Here is a link to the website:
Funder.Nr.Hede Banen & Funder Radiomuseum -
Just click on the clock and your will be able to admire enlarged images in succession by clicking on the arrows below the images.
There are also a good number of old photographs on the website with a distinctive nostalgic feel. I can remember steam road rollers working on the rural roads in my childhood. Steam trains were still in regular service in the UK until my teens.
Funder is near Silkeborg in mid Jylland, Denmark. I wouldn't normally mention the localion of any clock, or its owner, but in this case I imagine visitors are welcome at the museum when it is open. There is even a YouTube video of the narrow gauge railway in action busy carrying passengers.
This is a unique case style I would never have recognised as Telavox had it not been for the typical metal Telavox label displayed just below the clock. I really cannot remember ever seeing anything quite like it on my travels. Though it does have certain similarities to weight driven wall clocks where the weights and pendulum hang exposed below the dial. The hands are not like any other Telavox I have seen either. The dial is similar to some single handed, Danish, church clocks but the alignment of the hands here is pure chance rather than suggesting a single hour hand. The stamped numbers on the label look slightly odd too but one cannot discount it as non-Telavox on these grounds. I would very much like to examine this clock but as the museum is over 150km away that is rather unlikely in the near future.
Shown below is compact, square, wooden case with a different, but pleasing, appearance similar to those I already know. It is similar to the one which appeared in an auction on eBay but with added detail at waist height on the case sides. The lack of a mains plug suggests it may still have its original Telavox movement unlike the example on eBay.
This clock has the solid chapter ring similar to others of this family of case designs. The hands are typical Telavox and the number on the label suggests an early clock. It may be a non-striker or perhaps it has a bell. There seems to be a hanging loop just visible at the top at the back of the clock case suggesting that it was wall mounted. Or had that facility if needed.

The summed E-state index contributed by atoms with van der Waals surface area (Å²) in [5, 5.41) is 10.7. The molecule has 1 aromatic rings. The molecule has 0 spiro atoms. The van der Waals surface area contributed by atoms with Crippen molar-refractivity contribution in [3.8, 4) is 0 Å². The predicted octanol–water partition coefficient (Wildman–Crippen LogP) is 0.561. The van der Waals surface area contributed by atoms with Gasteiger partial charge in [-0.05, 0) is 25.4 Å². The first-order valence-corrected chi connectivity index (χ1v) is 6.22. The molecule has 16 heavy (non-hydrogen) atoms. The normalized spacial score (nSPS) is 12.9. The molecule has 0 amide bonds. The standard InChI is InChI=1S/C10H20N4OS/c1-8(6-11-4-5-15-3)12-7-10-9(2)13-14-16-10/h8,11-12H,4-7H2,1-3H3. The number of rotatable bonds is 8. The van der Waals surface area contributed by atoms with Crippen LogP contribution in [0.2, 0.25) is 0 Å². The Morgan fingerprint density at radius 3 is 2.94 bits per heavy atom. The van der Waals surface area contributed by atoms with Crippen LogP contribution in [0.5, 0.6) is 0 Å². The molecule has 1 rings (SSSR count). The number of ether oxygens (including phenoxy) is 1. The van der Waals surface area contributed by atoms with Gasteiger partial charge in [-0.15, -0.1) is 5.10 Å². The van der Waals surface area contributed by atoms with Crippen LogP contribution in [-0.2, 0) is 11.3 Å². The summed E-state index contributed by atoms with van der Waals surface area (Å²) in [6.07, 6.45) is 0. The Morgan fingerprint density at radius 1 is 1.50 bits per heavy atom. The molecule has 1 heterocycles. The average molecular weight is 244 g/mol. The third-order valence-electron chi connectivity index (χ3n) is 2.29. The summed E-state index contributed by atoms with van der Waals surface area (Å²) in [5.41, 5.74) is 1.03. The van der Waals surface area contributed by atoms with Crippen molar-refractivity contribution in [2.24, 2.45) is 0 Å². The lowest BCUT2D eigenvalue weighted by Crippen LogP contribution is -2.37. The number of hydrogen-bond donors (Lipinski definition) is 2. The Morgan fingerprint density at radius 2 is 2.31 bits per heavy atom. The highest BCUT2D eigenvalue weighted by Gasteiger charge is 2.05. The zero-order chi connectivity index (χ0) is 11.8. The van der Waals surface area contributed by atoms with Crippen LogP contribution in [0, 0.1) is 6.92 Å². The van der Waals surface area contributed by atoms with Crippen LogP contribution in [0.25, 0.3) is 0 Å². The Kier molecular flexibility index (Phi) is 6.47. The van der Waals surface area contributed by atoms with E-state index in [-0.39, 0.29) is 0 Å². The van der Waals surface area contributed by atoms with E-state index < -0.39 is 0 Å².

I am very grateful to the owner of the website for allowing me to share his excellent photographs here. The numbers of all the Telavox clocks in his collection have all been added to the database. One clock even has has a close serial number and similar datestamp to another already in the list. Further confirming such date stamping and chronological versus serial case numbering weren't just coincidence.
This later wall dial has a protective housing for the Telavox movement. The first I have seen on any Telavox clock. I have translated the instructions label below into everyday English:
A 4.5 volt battery will be found in the packaging. The clips on the movement wires should be attached to the battery and the battery placed into its housing. The clock is fitted with an anchor escapement which is driven by a spring. The spring is wound a little every hour with the help of a little motor. Before the clock can run one should ensure that the spring is fully wound. This happens when the hands are advanced four times completely around the dial. Each time one should wait for 20 seconds as the minute hand passes 12 o'clock to allow the spring to be wound a full hour's worth by the motor. If you bring your ear near the clock you will be able to hear when the motor stops. Once the spring is fully wound by the foregoing procedure the clock will run by itself. After each change of battery the clock should be rewound again.To start the clock it should be held upright and shaken with a brisk backward and forwards rotating motion.
It is very satisfying to discover yet more Telavox case designs. As soon as I become complacent and it seems that I have discovered them all along comes another quite distinctive style. Being able to add yet more clocks to the database all helps to identify trends in case and dial design over time and relative to their serial numbers.